TCD today

TCD today.

herbarium at Trinity College Dublin. His letters to her are in the archives of the Royal Botanic Gardens, Kew, London. Recently Ellen’s letters to MacKay have been found at Trinity College Dublin, allowing us to see more of the story of their botanical exchanges.

Mackay wote from Tralee on 10th September 1805, on his way back to Dublin:

Image courtesy of The Board of Trustees of the Royal Botanic Gardens, Kew

Image courtesy of The Board of Trustees of the Royal Botanic Gardens, Kew

‘I enclose for you a small specimen of Hymenophyllum alarum in fruit, as I promised to you I would, I only found one in fructification the first time I found it which had not been seen before by any Botanist, but this time I have found about a dozen in that state.

 The day I left Ballylickey I found the new Irish saxifrage by the side of the road before you pass the Priests Leap and in a bog at the foot of it on the Kenmare side.’

And in March 1806:

Extract of letter from James Mackay to Ellen Image courtesy of The Board of Trustees of the Royal Botanic Gardens, Kew

‘I received your favour and also the box of plants and shells quite safe. I am very much obliged by your attention and now return the box you sent with some plants for your garden – most of them would look well upon your rock provided you have some good fresh earth to plant them in…. I doubt not that the whole will thrive under your fostering hand.’

Mackay was instrumental in sending Ellen’s specimens of new discoveries onto the specialists in the relevant areas of botany across the British Isles, making her part of a community of people extending scientific knowledge. He posted her seaweeds to Dawson Turner in Yarmouth, England and this was the beginning of a hugely significant friendship between Dawson Turner and Ellen, conducted entirely through correspondence.

In September 1807, Ellen wrote to Mackay:

Letter from Ellen to  to James Mackay Image courtesy of Herbarium. Botany Dept. Trinitty College Dublin.

Letter from Ellen to to James Mackay
Image courtesy of Herbarium. Botany Dept. Trinitty College Dublin.

‘All the plants you sent me are growing finely. … To what I have done since you last heard from me. I have been longing to tell you of all the sea plants I have got, of beauty and rarity. I shall begin with Fucus Wigghii of which I have got in the same spot at different times 6 or 7 plants and have more plentiful than at Yarmouth. I cannot be mistaken as to my plant being the one described by Mr Turner as he had the goodness to send me a plate [engraved drawing] of it. I would send you a specimen but it is too precious to cut for enclosing, and I shall give you at least 2 in the next parcel.’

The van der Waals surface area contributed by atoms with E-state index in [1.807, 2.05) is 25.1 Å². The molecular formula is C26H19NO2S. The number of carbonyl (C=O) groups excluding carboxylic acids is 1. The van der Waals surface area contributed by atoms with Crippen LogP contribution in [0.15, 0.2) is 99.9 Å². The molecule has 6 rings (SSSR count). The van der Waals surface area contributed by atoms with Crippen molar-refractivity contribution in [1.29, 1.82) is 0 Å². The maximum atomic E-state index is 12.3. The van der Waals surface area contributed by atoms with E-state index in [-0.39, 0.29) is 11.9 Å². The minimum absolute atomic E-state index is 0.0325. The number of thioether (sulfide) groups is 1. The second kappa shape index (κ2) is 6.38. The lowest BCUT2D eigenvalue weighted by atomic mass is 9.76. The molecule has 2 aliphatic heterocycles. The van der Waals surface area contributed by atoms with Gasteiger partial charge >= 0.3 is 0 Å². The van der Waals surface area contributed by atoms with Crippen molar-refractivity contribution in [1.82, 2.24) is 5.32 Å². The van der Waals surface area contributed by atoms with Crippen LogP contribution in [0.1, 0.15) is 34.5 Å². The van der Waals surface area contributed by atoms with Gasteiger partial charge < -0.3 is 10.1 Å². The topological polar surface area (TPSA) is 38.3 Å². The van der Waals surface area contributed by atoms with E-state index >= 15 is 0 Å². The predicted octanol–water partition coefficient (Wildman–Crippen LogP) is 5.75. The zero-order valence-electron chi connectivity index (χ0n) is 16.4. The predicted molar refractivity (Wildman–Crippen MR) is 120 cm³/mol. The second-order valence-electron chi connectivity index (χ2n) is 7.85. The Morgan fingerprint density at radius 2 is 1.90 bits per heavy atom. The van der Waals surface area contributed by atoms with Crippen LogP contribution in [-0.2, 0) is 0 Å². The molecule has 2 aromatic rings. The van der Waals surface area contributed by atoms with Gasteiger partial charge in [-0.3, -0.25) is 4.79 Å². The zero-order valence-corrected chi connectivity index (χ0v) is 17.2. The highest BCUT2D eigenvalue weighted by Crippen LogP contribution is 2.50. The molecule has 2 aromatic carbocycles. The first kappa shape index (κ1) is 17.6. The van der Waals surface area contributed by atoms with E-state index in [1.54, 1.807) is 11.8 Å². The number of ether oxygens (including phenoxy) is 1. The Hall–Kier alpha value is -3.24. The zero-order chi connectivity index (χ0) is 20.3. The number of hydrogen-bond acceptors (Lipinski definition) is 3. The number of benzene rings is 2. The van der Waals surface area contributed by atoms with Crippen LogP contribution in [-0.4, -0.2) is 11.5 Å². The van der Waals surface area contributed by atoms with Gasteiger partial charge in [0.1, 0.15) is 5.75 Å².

Ellen specialised in the cryptogams which are non-flowering plants, and she covered seaweeds

Polysiphonia urceolata specimen . Found by Ellen in Bantry Bay.1809 Herbarium. Botany Dept. Trinity College Dublin.

(marine algae), mosses and liverworts (bryophytes), and lichens. She was very knowledgeable about all the plants (flora) of the Bantry Bay area. Her interests and work in natural history also included the collection and identification of shells, and she is recognised as the discoverer of a couple of rare species, and has been described as the ‘young Irish conchologist. Ellen Hutchins’.

Being resident in the area and knowing it well, meant that Ellen knew where to go back to find plants again and she saw them in all their stages of growth, and throughout the year. She could also work around the weather conditions. She combined this local knowledge with attention to detail and perseverance on the identification of species and varieties. She was very generous in sharing her specimens and knowledge. In describing a Conferva (seaweed), Ellen wrote:

‘Upon examining it closely in my little microscope I found it quite distinct and in fruit. I got but little of it and of that little send you the best and largest plants. It grows on small mussel shells. As I know the spot I found it growing now I can get more when we have spring tides with an easterly wind. Of what I have now remaining I shall spread some specimens for you, and shall take the very first opportunity the weather will allow to get a good number of them.’ 

Ellen’s enthusiasm and energy for natural history is obvious from her letters. Reading them, you get a sense of her writing quickly, and with feeling. It is wonderful to have the letters as a record of two botanists collaborating, and for the details they reveal of Ellen the young woman and her world.

‘You may expect to get in the next parcel some good plants of Conferva Ardbascala. It generally grows on small mussel shells. The other plant enclosed sometimes on rock but oftener on Fuci [illegible]. I wish much to get Mr Dillwyn’s Conferva [his book, British Conferva]. Will you be so good as to let me know when it is published as if any part of it has already come out and the price, when I have this I can get a bookseller at Cork to get it for me from England. When does Mr Turner publish, are there any plates [engraved drawings] in his work? I fear I am very troublesome asking so many questions.